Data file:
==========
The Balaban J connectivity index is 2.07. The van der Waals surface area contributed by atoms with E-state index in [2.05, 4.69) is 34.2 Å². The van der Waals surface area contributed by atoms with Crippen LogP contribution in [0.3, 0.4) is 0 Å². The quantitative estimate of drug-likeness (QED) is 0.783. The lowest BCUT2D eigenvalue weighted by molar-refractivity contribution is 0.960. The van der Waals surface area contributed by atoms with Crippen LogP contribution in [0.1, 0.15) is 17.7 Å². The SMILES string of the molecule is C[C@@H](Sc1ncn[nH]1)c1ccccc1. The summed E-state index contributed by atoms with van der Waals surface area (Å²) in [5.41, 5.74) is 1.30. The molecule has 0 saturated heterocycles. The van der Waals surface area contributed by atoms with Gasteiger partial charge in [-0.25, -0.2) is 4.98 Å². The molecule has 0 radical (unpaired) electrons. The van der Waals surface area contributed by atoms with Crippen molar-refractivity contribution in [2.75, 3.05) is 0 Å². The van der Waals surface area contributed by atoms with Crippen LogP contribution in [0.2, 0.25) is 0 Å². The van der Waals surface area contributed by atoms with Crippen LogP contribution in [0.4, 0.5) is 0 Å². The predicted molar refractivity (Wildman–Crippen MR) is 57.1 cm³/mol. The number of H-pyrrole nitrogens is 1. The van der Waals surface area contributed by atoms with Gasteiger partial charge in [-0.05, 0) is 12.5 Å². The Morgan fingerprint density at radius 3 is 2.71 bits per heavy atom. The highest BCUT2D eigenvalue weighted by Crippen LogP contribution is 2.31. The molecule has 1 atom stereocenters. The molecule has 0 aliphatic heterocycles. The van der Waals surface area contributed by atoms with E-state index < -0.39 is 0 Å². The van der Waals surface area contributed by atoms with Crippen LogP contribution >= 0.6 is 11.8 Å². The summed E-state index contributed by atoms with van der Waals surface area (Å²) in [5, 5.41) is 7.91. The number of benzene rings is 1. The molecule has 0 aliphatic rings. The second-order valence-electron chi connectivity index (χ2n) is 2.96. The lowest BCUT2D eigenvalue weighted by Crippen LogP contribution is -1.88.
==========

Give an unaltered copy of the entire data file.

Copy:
The Balaban J connectivity index is 2.07. The van der Waals surface area contributed by atoms with E-state index in [2.05, 4.69) is 34.2 Å². The van der Waals surface area contributed by atoms with Crippen LogP contribution in [0.3, 0.4) is 0 Å². The quantitative estimate of drug-likeness (QED) is 0.783. The lowest BCUT2D eigenvalue weighted by molar-refractivity contribution is 0.960. The van der Waals surface area contributed by atoms with Crippen LogP contribution in [0.1, 0.15) is 17.7 Å². The SMILES string of the molecule is C[C@@H](Sc1ncn[nH]1)c1ccccc1. The summed E-state index contributed by atoms with van der Waals surface area (Å²) in [5.41, 5.74) is 1.30. The molecule has 0 saturated heterocycles. The van der Waals surface area contributed by atoms with Gasteiger partial charge in [-0.25, -0.2) is 4.98 Å². The molecule has 0 radical (unpaired) electrons. The van der Waals surface area contributed by atoms with Crippen molar-refractivity contribution in [2.75, 3.05) is 0 Å². The van der Waals surface area contributed by atoms with Crippen LogP contribution in [0.2, 0.25) is 0 Å². The van der Waals surface area contributed by atoms with Crippen LogP contribution in [0.4, 0.5) is 0 Å². The predicted molar refractivity (Wildman–Crippen MR) is 57.1 cm³/mol. The number of H-pyrrole nitrogens is 1. The van der Waals surface area contributed by atoms with Gasteiger partial charge in [-0.05, 0) is 12.5 Å². The Morgan fingerprint density at radius 3 is 2.71 bits per heavy atom. The highest BCUT2D eigenvalue weighted by Crippen LogP contribution is 2.31. The molecule has 1 atom stereocenters. The molecule has 0 aliphatic heterocycles. The van der Waals surface area contributed by atoms with E-state index < -0.39 is 0 Å². The van der Waals surface area contributed by atoms with Crippen LogP contribution >= 0.6 is 11.8 Å². The summed E-state index contributed by atoms with van der Waals surface area (Å²) in [5, 5.41) is 7.91. The number of benzene rings is 1. The molecule has 0 aliphatic rings. The second-order valence-electron chi connectivity index (χ2n) is 2.96. The lowest BCUT2D eigenvalue weighted by Crippen LogP contribution is -1.88.